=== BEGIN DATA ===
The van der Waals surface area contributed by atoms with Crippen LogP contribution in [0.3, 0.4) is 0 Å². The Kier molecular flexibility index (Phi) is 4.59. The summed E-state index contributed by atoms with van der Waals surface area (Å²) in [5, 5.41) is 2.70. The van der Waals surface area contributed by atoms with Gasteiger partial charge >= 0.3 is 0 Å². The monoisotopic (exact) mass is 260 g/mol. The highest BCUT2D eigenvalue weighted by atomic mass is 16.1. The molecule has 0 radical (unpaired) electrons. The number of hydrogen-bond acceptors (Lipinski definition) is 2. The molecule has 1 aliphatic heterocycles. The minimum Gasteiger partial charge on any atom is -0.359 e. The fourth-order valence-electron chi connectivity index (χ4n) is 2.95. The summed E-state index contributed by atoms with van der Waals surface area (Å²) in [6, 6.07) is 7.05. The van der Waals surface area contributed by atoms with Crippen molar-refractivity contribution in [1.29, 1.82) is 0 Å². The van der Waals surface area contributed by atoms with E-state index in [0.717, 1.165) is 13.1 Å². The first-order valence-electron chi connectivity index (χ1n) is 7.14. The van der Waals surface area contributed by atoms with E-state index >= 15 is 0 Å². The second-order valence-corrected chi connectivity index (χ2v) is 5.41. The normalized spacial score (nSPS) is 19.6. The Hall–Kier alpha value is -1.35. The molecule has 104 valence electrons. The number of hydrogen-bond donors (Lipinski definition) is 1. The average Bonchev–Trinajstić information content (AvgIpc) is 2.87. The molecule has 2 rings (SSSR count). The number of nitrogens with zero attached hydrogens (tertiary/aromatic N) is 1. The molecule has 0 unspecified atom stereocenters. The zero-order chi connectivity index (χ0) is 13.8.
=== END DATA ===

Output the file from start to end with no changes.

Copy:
The van der Waals surface area contributed by atoms with Crippen LogP contribution in [0.3, 0.4) is 0 Å². The Kier molecular flexibility index (Phi) is 4.59. The summed E-state index contributed by atoms with van der Waals surface area (Å²) in [5, 5.41) is 2.70. The van der Waals surface area contributed by atoms with Gasteiger partial charge >= 0.3 is 0 Å². The monoisotopic (exact) mass is 260 g/mol. The highest BCUT2D eigenvalue weighted by atomic mass is 16.1. The molecule has 0 radical (unpaired) electrons. The number of hydrogen-bond acceptors (Lipinski definition) is 2. The molecule has 1 aliphatic heterocycles. The minimum Gasteiger partial charge on any atom is -0.359 e. The fourth-order valence-electron chi connectivity index (χ4n) is 2.95. The summed E-state index contributed by atoms with van der Waals surface area (Å²) in [6, 6.07) is 7.05. The van der Waals surface area contributed by atoms with Crippen molar-refractivity contribution in [1.29, 1.82) is 0 Å². The van der Waals surface area contributed by atoms with E-state index in [0.717, 1.165) is 13.1 Å². The first-order valence-electron chi connectivity index (χ1n) is 7.14. The van der Waals surface area contributed by atoms with E-state index >= 15 is 0 Å². The second-order valence-corrected chi connectivity index (χ2v) is 5.41. The normalized spacial score (nSPS) is 19.6. The Hall–Kier alpha value is -1.35. The molecule has 104 valence electrons. The number of hydrogen-bond donors (Lipinski definition) is 1. The average Bonchev–Trinajstić information content (AvgIpc) is 2.87. The molecule has 2 rings (SSSR count). The number of nitrogens with zero attached hydrogens (tertiary/aromatic N) is 1. The molecule has 0 unspecified atom stereocenters. The zero-order chi connectivity index (χ0) is 13.8.